Lynsie Chew, Programme Director (MSc Professional Accountancy), and Alan Parkinson, Deputy Director (Education), who initiated and managed the simulator, attended the awards on 29 November where they were awarded Gold 1st place in their category.

The simulator, which is used in teaching on the School’s MSc Professional Accountancy, simulates running an airport, with users able to control a wide-range of aspects including variables such as the number of runways and the rent charged on retail units.

Icarus was one of six simulators shortlisted at the 2017 awards.

The UCL MSc in Professional Accountancy, in partnership with global accountancy body ACCA, is unique in its virtual availability to students located around the world.

The University approached Unicorn and LAS to design and build a complex and highly immersive simulation which would allow groups of learners from around the world to collaborate and work in teams over different time zones. This was ICARUS – a sophisticated, multi-layered, immersive and above all, realistic business simulation. The judges felt that the choice of an airport as the focus was inspired because of the wide range of businesses and services and the complexities they introduce, that contribute to its success or otherwise. Particularly impressive was the ease with which the simulation can be customised and updated with real world events as they happen and how the impact of what may appear as an isolated incident can affect different parts of the business in very different ways.

Focusing on demonstrable learner engagement and tangible outcomes required to secure the future of the programme, this project has been an unprecedented success: it boasts a 40% rise in uptake, and 95% student pass rate.


This post is an amalgamation of  content from the following sites:

Introducing StepShot Manuals

Jim R Tyson8 February 2018

For a while now, I have been quietly promoting StepShot Manuals (StepShot for short) to my colleagues in ISD. StepShot is a rapid documentation development tool. Which is not nearly as bad as it sounds. StepShot allows you to record an on-screen process – for example, formatting a table in Word or filling out an expenses form – taking screenshots, adding callouts and annotations and writing explanations as you go.

Some key uses for StepShot include

  • rapid development of training materials and technical documentation
  • developing test scripts for UAT
  • recording test results or bugs
  • creating knowledgebase articles
  • recording process for business analysis and process review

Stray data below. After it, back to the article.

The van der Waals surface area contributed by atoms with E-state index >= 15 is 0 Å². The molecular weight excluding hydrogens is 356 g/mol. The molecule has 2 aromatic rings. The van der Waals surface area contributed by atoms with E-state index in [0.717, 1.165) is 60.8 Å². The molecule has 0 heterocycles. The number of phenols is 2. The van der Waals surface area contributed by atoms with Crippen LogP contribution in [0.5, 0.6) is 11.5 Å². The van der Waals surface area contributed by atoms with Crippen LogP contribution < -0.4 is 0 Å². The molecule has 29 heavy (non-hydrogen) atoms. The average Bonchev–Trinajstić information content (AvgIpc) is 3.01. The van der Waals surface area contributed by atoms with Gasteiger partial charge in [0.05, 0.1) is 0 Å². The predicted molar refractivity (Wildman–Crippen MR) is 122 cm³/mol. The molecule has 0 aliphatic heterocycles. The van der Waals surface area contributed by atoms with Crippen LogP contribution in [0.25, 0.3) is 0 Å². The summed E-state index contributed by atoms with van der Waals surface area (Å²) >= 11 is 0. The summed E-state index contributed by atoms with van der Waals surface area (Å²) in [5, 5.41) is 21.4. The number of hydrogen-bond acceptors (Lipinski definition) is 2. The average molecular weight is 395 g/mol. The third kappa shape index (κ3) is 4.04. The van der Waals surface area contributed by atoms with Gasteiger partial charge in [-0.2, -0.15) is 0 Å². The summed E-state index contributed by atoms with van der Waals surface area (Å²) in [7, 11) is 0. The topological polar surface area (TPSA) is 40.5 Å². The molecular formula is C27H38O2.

If you have ever done these jobs, then you might have combined several tools, for example

a screenshot tool (Windows has one built in), Word, an image editor (Paint or Photoshop), with a workflow like this: take all your screenshots, insert them into word editing, cropping etc as you go, adding explanatory text.

Stepshot brings all this together in one tool. You set it up to record the activity and select to create a screenshot for mouse clicks or keyboard actions or to use a specific hot key combination for screenshots. As you go through the activity recording images you can also give each a descriptive title and a comment. When you stop recording StepShot opens its editing tool. This latter looks a bit like PowerPoint: your images are listed vertically down the left while the main window allows you to edit an image and add text.

Click to see the animation!

This is already a vast improvement on hacking documents together with separate applications, none of them specifically designed for the job, but wait there’s more! StepShot can export your document when you have finished, as Word, PDF, HTML, XML or DITA and can publish directly to Confluence, SharePoint or WordPress. (If they add a PowerPoint option I’ll throw a party). There are simple built in templates for output and with a little effort you can create a customised or branded template.

So, currently about a dozen people at UCL have taken up a license (UCL staff members can contact ISD Training Administration for licensing information. To use StepShot you do need admin rights on your Windows or Mac PC.). It has been used to create training materials for lecturecast (published on Confluence), it has been used in UAT creating test scripts, it has been used by software testers to record bugs and communicate them to developers. No one currently using it has had more than a two minute informal introduction to the product but people seem to pick up its basic use very quickly. Users report that they enjoy using it as well. The most commone response using it for the first time has been about the immense time savings you can achieve and next about the simplicity of use. One or two people have commented that they don’t really like the look of the output, but this is largely because they haven’t learned how to customise output. I have offered a short workshop on customisation and hope to run it again.

I have created a Microsoft Team site and I will be keeping in touch with people using it since I have been asked to feedback our experience to the developers.